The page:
The red ink matches the gauges in the man’s ears,
Gauges the size of silver dollars
Dollars like the ones I just gave him.
I claim one of the few empty chairs in the room and sit with my back to the bar.
Facing the microphone,
Facing the crowd,
Eager to listen.
I want not just to listen, but to hear.
To hear the hearts behind the voices,
The souls behind the symbols,
The minds behind each metaphor.
I want not just to look but to see.
To see beyond shaved heads and shredded t-shirts,
Beyond and beneath sweaters and sport coats, leather and lace,
And hair in a rainbow of colors.
I want to take in both the lies and the truth,
To see and hear it all.
Poets take turns standing for three minutes in the spotlight behind the microphone,
Baring their souls to the crowd,
Naked and not ashamed.
Poets are not ashamed to shout out to a room full of strangers their fatal flaws and private pain.
They spread bare arms wide and show us their scars –
Marks left behind by needle or blade.
And we clap for them.
We clap for their battles with anorexia, bulimia, heroine, and cocaine.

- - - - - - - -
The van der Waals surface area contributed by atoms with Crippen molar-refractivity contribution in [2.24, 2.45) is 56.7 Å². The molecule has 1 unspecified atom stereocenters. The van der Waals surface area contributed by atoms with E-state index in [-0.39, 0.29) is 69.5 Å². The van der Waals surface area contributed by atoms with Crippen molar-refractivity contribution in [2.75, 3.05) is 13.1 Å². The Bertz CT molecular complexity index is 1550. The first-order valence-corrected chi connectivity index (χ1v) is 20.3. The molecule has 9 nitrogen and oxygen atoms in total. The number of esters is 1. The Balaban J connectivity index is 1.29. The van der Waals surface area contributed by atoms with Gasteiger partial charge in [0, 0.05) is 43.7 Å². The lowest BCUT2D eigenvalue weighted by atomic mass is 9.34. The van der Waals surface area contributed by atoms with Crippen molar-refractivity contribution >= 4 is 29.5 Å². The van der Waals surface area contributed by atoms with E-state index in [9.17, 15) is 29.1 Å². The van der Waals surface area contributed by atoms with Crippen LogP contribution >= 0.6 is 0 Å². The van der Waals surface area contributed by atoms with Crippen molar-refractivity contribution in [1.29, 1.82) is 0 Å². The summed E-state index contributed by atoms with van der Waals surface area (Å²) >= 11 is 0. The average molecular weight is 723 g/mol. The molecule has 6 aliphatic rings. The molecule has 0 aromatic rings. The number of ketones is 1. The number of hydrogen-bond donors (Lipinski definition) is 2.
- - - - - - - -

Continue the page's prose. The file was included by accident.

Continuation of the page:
We clap for the nooses that did not tighten enough and the EMT’s that arrived in time.
We clap for the soul-flames that flickered so perilously but now stand before us, weaving their words.
Souls hanging on by a thread.
We are all just here for the words.
The best poems bypass the mind altogether,
Evaporating into emotion the moment they strike the ear.
Syntax dissolves into meaning
Like a snowflake touching the tongue.
Nothing is left to analyze or study,
Just the tingling sensation of cold on the skin.
Or the reverberation of a fist to the gut.
The best poems stun us silent for a moment.
The poet steps back, uncertain, from the microphone.
Then we remember to clap.
We clap loud and hard
Not for the pain, but the alchemy.
The poet has bled out words, shimmering and glorious, and we are amazed.
For two or three days afterwards, I feel raw,
Haunted by what I have heard.
But too soon the word-painted images blur and fade
Like the ink of the stamp on my hand.
My own words that could have been poems
Get turned into lists instead.
My heart stops throbbing with the pain of others,
And life gets ordinary again.
I can look without seeing.
Listen without hearing.
And that is no way to live.
When the bodies I pass on the street become soulless to me,
It’s time to go back
To pay my three dollars
And have my hand stamped anew with the blood-red symbol of death.